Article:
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A horrible missed call, an invested young fan, and a million memes: The story of the Crying Northwestern Kid

Y’all remember what it was like to watch the ‘Cats in the Big Dance?

The Northwestern men’s basketball team might not reach its lofty tournament goal set at the beginning of this season (much to the chagrin of one soon-to-be-broke Jon Rothstein), but that’s not going to stop us from rehashing one of the most viral moments in tournament history, sparked by none other than the Northwestern Wildcats.

The only similarity between the Northwestern and Gonzaga men’s basketball programs is they have both never won a national title (and if you said to this to the face of a ‘Zags fan, they might mimic the face in the photo above).

The 2016-17 Bulldogs were the story in college basketball that season, winning their first 29 games before faltering against BYU, and quickly avenging that with more domination in the West Coast Conference Tournament on their path to the school’s second one-seed selection in program history. The Zags were stacked with soon-to-be pro’s in Zach Collins and Killian Tillie, a transfer point guard in Nigel Williams-Goss who had emerged as a second-team All-American and the iconic Przemek Karnowski running things in the middle, Santa Claus-esque beard and all. The consensus was clear — this was the greatest Gonzaga team ever assembled, and the best shot head coach Mark Few had at climbing the final mountaintop.

However, while the ‘Zags were front and center in the college basketball world back then, another storybook season had been brewing out of Evanston. Often characterized as the worst program in the sport’s history among power conference schools, Northwestern had started the 2017 season 18-4 behind the perimeter trifecta of Bryant McIntosh, Vic Law and Scottie Lindsey. The ‘Cats stumbled toward the end of the season, dropping seven of their final 12 games, but a miraculous full-court pass from Nathan Taphorn found Derek Pardon ended in a buzzer-beating win over Michigan which sent NU to its first ever NCAA Tournament in school history.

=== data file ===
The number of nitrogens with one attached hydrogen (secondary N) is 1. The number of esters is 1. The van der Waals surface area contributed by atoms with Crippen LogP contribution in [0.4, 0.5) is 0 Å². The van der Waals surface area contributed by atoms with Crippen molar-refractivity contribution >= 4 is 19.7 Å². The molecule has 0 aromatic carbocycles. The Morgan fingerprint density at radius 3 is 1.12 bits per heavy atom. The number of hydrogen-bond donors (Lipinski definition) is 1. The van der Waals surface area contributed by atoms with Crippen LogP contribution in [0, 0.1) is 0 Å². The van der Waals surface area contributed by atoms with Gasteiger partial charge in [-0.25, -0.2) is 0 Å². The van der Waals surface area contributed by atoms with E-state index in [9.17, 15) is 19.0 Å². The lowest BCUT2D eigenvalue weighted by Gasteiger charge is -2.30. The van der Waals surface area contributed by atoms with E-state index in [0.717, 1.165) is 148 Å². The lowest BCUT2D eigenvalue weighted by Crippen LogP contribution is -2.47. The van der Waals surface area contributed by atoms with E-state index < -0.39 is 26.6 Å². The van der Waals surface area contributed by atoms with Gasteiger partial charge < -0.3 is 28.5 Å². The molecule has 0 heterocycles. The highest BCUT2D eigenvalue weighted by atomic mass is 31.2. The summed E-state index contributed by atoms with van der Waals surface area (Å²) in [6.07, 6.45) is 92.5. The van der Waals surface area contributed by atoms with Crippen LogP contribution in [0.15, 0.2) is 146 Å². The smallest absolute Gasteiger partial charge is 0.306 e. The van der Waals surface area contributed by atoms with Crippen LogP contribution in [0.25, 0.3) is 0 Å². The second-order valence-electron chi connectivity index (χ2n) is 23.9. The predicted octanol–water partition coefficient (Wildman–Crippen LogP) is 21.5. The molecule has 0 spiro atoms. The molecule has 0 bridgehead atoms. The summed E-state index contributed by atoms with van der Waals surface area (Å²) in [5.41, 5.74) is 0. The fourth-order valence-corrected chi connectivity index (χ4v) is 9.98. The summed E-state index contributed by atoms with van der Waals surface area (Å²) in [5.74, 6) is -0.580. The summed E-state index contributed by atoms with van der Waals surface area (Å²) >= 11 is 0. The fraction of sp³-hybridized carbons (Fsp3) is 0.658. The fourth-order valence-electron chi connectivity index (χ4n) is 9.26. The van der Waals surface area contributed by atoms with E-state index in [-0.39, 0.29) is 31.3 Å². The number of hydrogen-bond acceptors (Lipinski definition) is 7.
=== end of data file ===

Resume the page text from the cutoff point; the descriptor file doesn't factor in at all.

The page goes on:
Entering as an eight-seed in the West Regional, Northwestern first defeated Vanderbilt by the slimmest of margins to advance to the second round due to one of the bigger gaffes in recent basketball history (thank you again Matthew Fisher-Davis).

Thus it’s only fitting that it was another blunder that defined Northwestern’s infamous tourney match against the top-seeded ‘Zags. However, unlike the Commodores’ error in the previous round, this screw-up was completely out of any player’s control.

It would’ve been easy for a team like 2017 Northwestern to fall into the “happy to be there” trap. They were playing a juggernaut on the national stage and had already secured the title of best team in program history, and through 28 minutes, it was playing out just like one would expect. Two free throws from Tillie had put the ‘Zags up 56-39, and the loss seemed all but secure.

But then a beautiful execution of “Hammer” led to a three from Law, and minutes later, senior Nathan Taphorn hit back-to-back triples to cut the lead to single-digits. McIntosh suddenly started to shake loose with his herky-jerky isos, and Law punctuated the run with a putback slam that set turned the entire arena up to 11.